Bedheads

The Henry's new exhibit invites patrons to take art, and experience sound, lying down.

VOLUME: BED OF SOUND

Henry Art Gallery, 15th Ave. N.E. at N.E. 41st, 543-2280; $8. 11 a.m.-5 p.m. Tues.-Sat.; 11 a.m.-8 p.m. Thurs. ends September 30

I'M AS LIKELY TO FIND ART on the ugly underbelly of an Iggy Pop song as I am to witness it hanging on a wall. I rarely even enter museums; instead I see art when the morning sunshine breaks into small pieces and fits inside the coat pockets of schoolchildren. I see it on old tree trunks and under the dirty fingernails of my favorite guitar players. I can sing a few lines of the Magnetic Fields song that mentions John Singer Sargent, yet I don't even remember the name of the track, let alone the chapter on Sargent from my college art history class. But Henry Art Gallery's Volume: Bed of Sound presents a unique opportunity for someone like me; the gallery's latest installation allows even the most uninitiated the occasion to actually become part of the art.

The first thing I notice upon entering the extremely white space that envelops the huge, headphone-equipped bed is that there's almost nothing to look at. The second is that that's exactly the point. The bed stretches for over 60 feet and includes 58 sound stations. Despite its stark, ultraclean newness, coupled with the hushed hollow that always seems to shroud the art world, there is a clearly stated comfiness, a loud and clear invitation to lounge—and at an open space on the bed adjacent to a small, encased disc player marked with the tag "John Hudak, Don't Worry About Anything, I'll Talk to You Tomorrow," that's exactly what I commence doing. I lounge. Strangers lay alongside the best of friends in a tangle of bodies that reminds me of a PG-13 version of Spencer Tunick's controversial nude photographic commentaries. The lofty white ceilings let in leftover sunlight, and although I remember walking down three flights of stairs, I imagine myself in the penthouse of a skyscraper. This is easy, I think: I'm interacting with art.

Nearly all of the 58 sound works available on the bed offer oblique auditory images rather than actual structured songs. A reworked, repetitive, and stripped- down rendition of Destiny's Child's "Say My Name" by Beth Coleman vies with Sonic Youth's "Tamra" for the uncoveted position of most songlike sound spot. And although I've gone in looking for music—my first reaction is to seek out those stations that offer "real" songs— it's the absence of the song structure, that reliable verse-chorus-verse arrangement, that allows my mind to operate in open spaces. Some of the sound pieces are so aggressively minimalist and noise-spotted that it's almost as if the listening isn't important either. The art is stopping long enough to hear that which does not even require listening.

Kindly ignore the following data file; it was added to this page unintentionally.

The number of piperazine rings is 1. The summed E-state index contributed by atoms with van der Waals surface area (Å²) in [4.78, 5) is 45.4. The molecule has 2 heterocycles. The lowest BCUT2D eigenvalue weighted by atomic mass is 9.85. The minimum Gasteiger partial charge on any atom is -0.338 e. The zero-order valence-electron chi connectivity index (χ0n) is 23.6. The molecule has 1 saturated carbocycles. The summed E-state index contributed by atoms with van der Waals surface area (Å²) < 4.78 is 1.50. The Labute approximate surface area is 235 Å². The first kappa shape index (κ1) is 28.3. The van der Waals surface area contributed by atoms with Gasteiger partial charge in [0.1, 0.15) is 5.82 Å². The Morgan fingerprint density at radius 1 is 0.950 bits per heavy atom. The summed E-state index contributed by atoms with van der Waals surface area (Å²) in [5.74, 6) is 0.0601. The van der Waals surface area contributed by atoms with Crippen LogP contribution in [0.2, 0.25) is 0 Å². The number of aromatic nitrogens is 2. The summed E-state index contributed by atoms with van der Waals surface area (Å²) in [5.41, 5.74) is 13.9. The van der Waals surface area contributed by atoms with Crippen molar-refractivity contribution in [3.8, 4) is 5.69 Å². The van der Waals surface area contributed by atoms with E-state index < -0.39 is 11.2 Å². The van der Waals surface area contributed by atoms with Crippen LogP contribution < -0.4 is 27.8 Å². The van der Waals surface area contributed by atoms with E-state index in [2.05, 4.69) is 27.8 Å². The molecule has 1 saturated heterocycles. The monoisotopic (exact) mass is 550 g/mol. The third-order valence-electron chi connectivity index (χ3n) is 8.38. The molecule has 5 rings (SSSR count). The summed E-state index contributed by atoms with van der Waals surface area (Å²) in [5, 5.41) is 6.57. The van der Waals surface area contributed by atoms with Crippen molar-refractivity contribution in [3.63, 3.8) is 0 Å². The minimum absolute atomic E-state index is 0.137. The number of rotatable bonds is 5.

But Volume is more than an oversized pillow in a wooden frame and a bunch of contemporary aural experiments. Several smaller pieces are positioned within the space. Inside a walk-in-closet-sized rectangle, Susan Robb's Sonitus Mirible Inventi (Sounds Magically Discovered) invites us to hear the murmurings of some unusual objects. Robb posits that all matter has its own secret language and uses the space to broadcast the brilliance of a fuzz ball's vernacular. On the other side of the bed in a long, narrow room, Bill Fontana recaptures and redistributes the noises that we've forgotten to hear in Spatial Concept/Sound.

As I ascend the stairs and exit the gallery, I'm hit with the arias of chirping birds, the rush of the highway's distant needs, the loud muffler of a '76 Impala on 41st Street, the quiet breeze that my smile makes. Sound is the new sculpture and I am the latest patron of the arts.

llearmonth@seattleweekly.com

 
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